Goggle Buying Guide
Seeing clearly makes a huge difference in this sport, this will help you understand what the best option for you is.
Lenses come in two main shapes: cylindrical and spherical.
Cylindrical lenses are usually cheaper to produce, which means you can get a goggle with great features and save a bit of cash (not to mention they look pretty great as well).
Spherical lenses do have a few advantages over cylindrical lenses. They work in-line with your eyes in order to provide the best possible field of vision and the least amount of distortion. They also have fewer points at which the sun hits the lens, meaning reduced glare and no sun spots. The slightly larger area internally also creates more room for temperature control and airflow, killing off any chances of fogging.
Lenses are all rated on a scale using VLT (visible light transmission) percentages. The higher the percentage the more light will be able to pass through (i.e. a great lens for a sunny day will be around 10-20% whereas a lens for overcast conditions may sit closer to 70-80%).
Nearly all lenses now are UV proof and many lenses are also polarized in order to provide the best protection from the sun. Sun reflects very harshly off the snow, and can easily cause fatigue and even damage to the eyes over time. Having a lens to protect against this is critical.
Photochromic lenses have the ability to change depending on the conditions. This gives you a broad range of conditions they work well in rather than a single percentage. This is a great option for people who want to stick to mainly one lens.
One vs. Two Lenses
If you are choosing a goggle with one lens, it's usually a good idea to find one that offers a VLT that sits more towards the middle of the spectrum. This ensures the best results in a range of conditions. Because realistically no one lens can do everything, more and more goggles are starting to come with two lenses. This gives you the ability to cater to the conditions. Lens interchange has also been refined dramatically, and on most newer models takes no more than a few seconds.
Most brands now offer special optics within the lenses that give the lens dramatically better performance in varying conditions. With better contrast control, color enhancement, and no distortion, these new technologies bring out the best possible results from stormy to blue bird days. Vivid, Chromapop, Sonar, and Comp are among some of the names you'll see these optics under. Each brand will have their own name, but they all achieve a similar goal.
All goggles come with some sort of anti fog solution on the lens or even etched into the lens. Either way, it is important to remember to stay away from touching the inside of the lens as much as possible.
Goggles come in all sorts of sizes. Fit is critical in order to get the best performance out of your new goggle. If the goggle does not fit flush around all the contours of your face, the air that can get in will cause your goggle to fog no matter how high-end it is. The best way to go is always to try a few on and see what fits best.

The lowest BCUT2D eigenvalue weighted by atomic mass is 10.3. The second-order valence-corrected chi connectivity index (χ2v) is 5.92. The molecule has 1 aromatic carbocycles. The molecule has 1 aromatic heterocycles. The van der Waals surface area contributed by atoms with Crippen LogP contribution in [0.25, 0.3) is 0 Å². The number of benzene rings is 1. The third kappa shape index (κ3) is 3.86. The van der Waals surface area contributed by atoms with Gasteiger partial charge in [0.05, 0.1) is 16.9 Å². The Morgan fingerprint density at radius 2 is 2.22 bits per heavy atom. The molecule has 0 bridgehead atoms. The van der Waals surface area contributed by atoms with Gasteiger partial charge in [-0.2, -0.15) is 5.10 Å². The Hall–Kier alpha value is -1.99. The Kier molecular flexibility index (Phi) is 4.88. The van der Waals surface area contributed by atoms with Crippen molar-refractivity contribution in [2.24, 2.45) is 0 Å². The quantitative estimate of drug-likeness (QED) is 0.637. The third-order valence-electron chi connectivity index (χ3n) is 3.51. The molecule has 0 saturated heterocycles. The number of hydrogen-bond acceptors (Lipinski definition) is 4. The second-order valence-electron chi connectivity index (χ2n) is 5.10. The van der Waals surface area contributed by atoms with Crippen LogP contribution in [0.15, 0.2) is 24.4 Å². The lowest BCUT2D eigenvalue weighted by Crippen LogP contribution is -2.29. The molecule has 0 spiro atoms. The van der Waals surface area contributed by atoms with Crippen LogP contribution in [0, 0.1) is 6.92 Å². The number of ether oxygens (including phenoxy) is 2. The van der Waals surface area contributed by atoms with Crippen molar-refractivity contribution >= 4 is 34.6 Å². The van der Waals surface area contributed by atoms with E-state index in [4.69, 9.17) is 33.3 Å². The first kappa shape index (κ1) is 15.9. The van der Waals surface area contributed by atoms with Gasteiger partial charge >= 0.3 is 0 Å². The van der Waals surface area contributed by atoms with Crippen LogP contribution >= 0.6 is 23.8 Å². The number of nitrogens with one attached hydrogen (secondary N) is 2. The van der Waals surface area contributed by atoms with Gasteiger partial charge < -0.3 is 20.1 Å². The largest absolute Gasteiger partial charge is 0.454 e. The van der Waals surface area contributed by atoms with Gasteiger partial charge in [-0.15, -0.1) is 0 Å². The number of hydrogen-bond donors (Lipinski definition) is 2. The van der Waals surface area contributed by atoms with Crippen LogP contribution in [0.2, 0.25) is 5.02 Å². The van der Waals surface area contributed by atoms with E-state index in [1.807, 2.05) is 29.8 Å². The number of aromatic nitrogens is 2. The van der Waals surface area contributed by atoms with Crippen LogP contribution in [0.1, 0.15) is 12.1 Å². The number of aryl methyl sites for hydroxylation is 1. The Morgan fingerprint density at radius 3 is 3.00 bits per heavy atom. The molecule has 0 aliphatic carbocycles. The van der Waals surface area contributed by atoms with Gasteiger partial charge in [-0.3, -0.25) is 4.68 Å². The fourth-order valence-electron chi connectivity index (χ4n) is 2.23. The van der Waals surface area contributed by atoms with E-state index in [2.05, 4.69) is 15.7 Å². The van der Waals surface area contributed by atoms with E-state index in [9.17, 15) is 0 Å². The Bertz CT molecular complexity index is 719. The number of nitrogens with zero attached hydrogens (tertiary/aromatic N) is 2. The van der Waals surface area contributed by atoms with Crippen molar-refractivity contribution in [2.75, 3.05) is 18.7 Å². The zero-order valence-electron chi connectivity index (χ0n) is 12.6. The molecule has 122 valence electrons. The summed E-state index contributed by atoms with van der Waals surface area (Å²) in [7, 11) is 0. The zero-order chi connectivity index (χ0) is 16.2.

Women's fits offer the same great features as the unisex options, but in a much better fit for smaller or narrower faces.
Typically as you look at the range of goggles a more basic goggle will have a single layer of foam on the face, whereas a higher-end goggle will have multiple layers of different densities. This can make a big difference for comfort. If you ski often and are out for longer periods of time it is a good idea to get something that will be less likely to cause pressure points. This will also help with the goggle lasting longer.
Each frame has different ventilation systems. Having better ventilation can make a huge difference in anti-fogging, giving you much better vision. Most newer goggles also feature more heavily reinforced ventilation ensuring a longer life.
OTG (Over-the-glasses) Goggles
There are now many options for goggles that fit comfortably around your glasses by providing a recess in the frame. Look out for the OTG annotation to find this feature on different goggles.
One important thing to consider when buying goggles is how they fit with your helmet. While it may fit your face perfect, if a goggle doesn't fit your helmet as well you won't be comfortable skiing all day. Having a helmet that fits well with goggles is also an amazing air exhausting system, keeping things fog free. Most newer goggle and helmet brands tend to work well together for the most part.
Whenever you're not using your goggles it's important to keep them covered to avoid scratches and damage. A goggle case is usually the best option. These are a sturdy case that will keep your goggles protected from any impact.
Goggle sleeves come with most goggles and are another great option. Minimal impact protection, however they do keep them from scratching. These are also a great option for cleaning the lenses.
Goggle SOC provides a great solution to avoiding scratched lenses on your ski breaks, during apres-ski, and after the day is over. You can toss them in your pocket, and whenever you're not using your goggles they easily fit over the lens.
Anti fog cloths are the best option for cleaning lenses, and they also have a special detergent to help re-up the anti-fogging. These are also a great option for your everyday glasses when you're off the mountain.